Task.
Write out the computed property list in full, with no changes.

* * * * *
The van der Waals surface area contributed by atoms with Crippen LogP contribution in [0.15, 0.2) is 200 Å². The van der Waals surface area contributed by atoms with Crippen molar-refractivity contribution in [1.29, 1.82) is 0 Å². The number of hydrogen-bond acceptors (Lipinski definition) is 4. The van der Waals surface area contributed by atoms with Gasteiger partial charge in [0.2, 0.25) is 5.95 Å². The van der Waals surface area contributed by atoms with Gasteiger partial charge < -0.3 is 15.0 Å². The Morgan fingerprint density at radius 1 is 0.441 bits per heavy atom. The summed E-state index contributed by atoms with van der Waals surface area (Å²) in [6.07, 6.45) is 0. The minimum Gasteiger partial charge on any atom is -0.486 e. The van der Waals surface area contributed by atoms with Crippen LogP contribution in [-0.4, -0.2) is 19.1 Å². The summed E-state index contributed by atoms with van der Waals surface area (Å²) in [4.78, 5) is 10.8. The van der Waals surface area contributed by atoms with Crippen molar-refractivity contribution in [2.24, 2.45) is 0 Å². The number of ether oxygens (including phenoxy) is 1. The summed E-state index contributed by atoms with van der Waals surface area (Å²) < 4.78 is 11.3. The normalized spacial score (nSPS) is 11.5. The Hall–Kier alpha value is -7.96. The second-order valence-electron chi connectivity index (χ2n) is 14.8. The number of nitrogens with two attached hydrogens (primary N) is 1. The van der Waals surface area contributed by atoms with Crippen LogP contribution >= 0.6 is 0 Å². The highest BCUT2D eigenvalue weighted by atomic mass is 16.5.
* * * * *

The van der Waals surface area contributed by atoms with Crippen LogP contribution in [0.15, 0.2) is 200 Å². The van der Waals surface area contributed by atoms with Crippen molar-refractivity contribution in [1.29, 1.82) is 0 Å². The number of hydrogen-bond acceptors (Lipinski definition) is 4. The van der Waals surface area contributed by atoms with Gasteiger partial charge in [0.2, 0.25) is 5.95 Å². The van der Waals surface area contributed by atoms with Gasteiger partial charge < -0.3 is 15.0 Å². The Morgan fingerprint density at radius 1 is 0.441 bits per heavy atom. The summed E-state index contributed by atoms with van der Waals surface area (Å²) in [6.07, 6.45) is 0. The minimum Gasteiger partial charge on any atom is -0.486 e. The van der Waals surface area contributed by atoms with Crippen LogP contribution in [-0.4, -0.2) is 19.1 Å². The summed E-state index contributed by atoms with van der Waals surface area (Å²) in [4.78, 5) is 10.8. The van der Waals surface area contributed by atoms with Crippen molar-refractivity contribution in [2.24, 2.45) is 0 Å². The number of ether oxygens (including phenoxy) is 1. The summed E-state index contributed by atoms with van der Waals surface area (Å²) < 4.78 is 11.3. The normalized spacial score (nSPS) is 11.5. The Hall–Kier alpha value is -7.96. The second-order valence-electron chi connectivity index (χ2n) is 14.8. The number of nitrogens with two attached hydrogens (primary N) is 1. The van der Waals surface area contributed by atoms with Crippen LogP contribution >= 0.6 is 0 Å². The highest BCUT2D eigenvalue weighted by atomic mass is 16.5.